15:05 Prime Minister Theresa May paid tribute to health secretary Jeremy Hunt in her conference speech today.
She said: ‘The only party to ever cut spending on the NHS is not this party, but the Labour Party – that’s what they did in Wales.
‘And at the last election, it wasn’t the Labour Party that pledged to give the NHS the money it asked for to meet its five-year plan – it was this party, the Conservative Party, investing an extra £10 billion in the NHS – more than its leaders asked for.
‘And this year more patients are being treated, and more operations are being carried out, by more doctors and more nurses than ever before.
‘That’s a tribute to everyone who works in the NHS.
‘But also to one man – Jeremy Hunt – who is one of the most passionate advocates for patients and for the doctors, nurses and others who work in our health service that I have ever known.’
12:50 Elsewhere today, shadow health secretary Diane Abbott has attacked Jeremy Hunt’s plans to make doctors work in the NHS for at least four years upon qualification – as part of a £100m plan to make the NHS ‘self sufficient’ for doctor recruitment by 2025.
Mr Hunt’s also plans to make NHS in England less reliant on doctors trained overseas and locums and ensure ‘all domestic students with the skills and capability’ to be a doctor have the chance to do so.
But Ms Abbott argues the health secretary’s ‘anti-foreigner agenda will devastate the NHS’.
Writing for City AM, the Labour MP said: ‘The NHS already has a shortage of workers, including more than 6,000 doctors’ posts. It is part of the Brexit delusion to believe that these workers could readily be replaced from the domestic workforce.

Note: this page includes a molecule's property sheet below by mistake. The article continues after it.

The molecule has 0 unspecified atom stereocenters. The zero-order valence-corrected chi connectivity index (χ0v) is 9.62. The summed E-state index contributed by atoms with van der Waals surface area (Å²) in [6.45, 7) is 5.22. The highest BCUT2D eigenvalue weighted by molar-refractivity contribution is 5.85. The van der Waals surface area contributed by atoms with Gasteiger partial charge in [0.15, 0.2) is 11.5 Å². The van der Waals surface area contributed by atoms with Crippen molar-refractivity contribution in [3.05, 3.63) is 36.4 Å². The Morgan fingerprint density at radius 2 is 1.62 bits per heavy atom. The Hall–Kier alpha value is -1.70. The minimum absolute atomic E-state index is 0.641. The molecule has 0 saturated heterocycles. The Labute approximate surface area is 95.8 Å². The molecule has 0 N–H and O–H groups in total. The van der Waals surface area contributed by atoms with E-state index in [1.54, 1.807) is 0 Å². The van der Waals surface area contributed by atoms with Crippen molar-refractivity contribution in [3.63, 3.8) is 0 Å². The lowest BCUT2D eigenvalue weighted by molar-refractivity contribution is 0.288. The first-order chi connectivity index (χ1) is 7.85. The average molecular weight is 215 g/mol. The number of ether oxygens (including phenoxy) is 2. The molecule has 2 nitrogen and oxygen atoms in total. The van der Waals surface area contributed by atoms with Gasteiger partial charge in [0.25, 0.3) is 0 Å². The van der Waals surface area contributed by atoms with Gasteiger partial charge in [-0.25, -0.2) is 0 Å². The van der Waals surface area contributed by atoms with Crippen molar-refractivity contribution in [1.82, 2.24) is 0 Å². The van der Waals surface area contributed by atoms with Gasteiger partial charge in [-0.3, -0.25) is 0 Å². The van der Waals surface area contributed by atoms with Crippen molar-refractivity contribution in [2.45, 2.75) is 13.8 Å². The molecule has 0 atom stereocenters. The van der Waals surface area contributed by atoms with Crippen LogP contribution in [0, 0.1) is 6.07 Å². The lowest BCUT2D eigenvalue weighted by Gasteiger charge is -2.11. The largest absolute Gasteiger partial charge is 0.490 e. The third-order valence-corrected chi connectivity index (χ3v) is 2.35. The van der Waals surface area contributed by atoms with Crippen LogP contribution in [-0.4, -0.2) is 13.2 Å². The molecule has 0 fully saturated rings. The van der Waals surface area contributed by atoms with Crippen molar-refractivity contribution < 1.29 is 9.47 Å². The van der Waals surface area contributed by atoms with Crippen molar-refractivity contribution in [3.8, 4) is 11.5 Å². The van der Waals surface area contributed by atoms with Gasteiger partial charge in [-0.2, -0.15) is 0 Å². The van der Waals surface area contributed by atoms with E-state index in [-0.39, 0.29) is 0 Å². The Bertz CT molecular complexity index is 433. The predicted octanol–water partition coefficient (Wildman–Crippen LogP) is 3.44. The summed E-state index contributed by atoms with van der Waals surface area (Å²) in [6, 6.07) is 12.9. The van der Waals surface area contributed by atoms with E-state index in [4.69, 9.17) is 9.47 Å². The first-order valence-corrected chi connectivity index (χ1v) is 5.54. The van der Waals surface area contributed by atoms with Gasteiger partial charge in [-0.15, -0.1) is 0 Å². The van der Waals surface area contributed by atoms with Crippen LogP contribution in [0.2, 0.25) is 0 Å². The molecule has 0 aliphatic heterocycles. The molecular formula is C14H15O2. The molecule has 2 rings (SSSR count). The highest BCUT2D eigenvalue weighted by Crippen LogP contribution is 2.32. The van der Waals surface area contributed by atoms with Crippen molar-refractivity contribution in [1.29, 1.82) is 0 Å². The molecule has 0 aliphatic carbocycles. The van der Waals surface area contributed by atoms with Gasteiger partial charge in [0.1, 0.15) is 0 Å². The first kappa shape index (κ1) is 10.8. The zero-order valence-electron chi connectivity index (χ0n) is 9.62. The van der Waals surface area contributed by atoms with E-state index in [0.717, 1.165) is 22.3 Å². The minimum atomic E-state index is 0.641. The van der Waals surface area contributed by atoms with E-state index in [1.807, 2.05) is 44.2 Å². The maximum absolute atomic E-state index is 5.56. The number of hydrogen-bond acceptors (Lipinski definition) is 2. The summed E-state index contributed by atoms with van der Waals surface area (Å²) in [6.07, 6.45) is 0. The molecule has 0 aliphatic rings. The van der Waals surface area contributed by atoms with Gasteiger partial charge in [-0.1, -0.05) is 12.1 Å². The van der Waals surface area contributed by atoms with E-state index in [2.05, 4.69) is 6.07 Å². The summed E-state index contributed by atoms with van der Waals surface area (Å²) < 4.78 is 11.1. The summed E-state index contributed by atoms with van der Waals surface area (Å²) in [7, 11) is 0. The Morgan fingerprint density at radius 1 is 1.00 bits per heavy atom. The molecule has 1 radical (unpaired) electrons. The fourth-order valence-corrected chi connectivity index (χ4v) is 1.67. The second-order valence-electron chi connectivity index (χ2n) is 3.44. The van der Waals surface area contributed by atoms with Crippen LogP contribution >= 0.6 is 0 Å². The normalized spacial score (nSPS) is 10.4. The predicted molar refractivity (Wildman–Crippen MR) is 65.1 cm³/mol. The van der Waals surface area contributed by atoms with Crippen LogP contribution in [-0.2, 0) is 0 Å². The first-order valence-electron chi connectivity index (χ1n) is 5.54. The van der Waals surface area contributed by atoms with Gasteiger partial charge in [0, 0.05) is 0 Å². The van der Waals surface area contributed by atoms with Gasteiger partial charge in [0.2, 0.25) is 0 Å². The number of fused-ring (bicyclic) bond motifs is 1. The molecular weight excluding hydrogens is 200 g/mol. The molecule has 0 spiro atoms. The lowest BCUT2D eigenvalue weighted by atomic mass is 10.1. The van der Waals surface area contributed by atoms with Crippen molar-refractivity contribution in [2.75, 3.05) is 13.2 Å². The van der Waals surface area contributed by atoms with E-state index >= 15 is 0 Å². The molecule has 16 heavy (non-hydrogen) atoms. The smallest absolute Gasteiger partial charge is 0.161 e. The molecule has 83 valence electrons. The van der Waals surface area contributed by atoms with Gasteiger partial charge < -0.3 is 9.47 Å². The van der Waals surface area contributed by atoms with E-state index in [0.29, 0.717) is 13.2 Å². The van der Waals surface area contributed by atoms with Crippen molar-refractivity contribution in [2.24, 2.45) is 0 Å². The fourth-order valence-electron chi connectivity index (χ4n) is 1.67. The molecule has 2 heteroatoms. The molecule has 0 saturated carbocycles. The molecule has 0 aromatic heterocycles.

‘Yet the government’s plan for the ridiculously low numbers of new UK-trained recruits is that they must be compelled to work in the NHS for a minimum of four years. Hunt uses the comparison of the army. But army recruits are not saddled with debt to pay for their own training.
‘This is a classic example of how all measures against foreign workers also restrict the rights and freedoms of workers here.’
9:55 More than eight in 10 areas need to improve if England is going to meet it target of developing ‘world class’ cancer care by 2020, an NHS England analysis has found.
A review by NHS England looked at how every CCG were performing on waiting times, cancer survival, patient surveys and early diagnosis – but only 29 were classed as performing well enough to meet the targets set out in the 2015 cancer plan, the BBC reports.
The review also revealed that two-thirds of areas are failing to achieve the target of ensuring 85% of cancer patients start treatment within 62 days of an urgent referral and over half are not seeing 70% of cancer patients survive for a year, another NHS England target.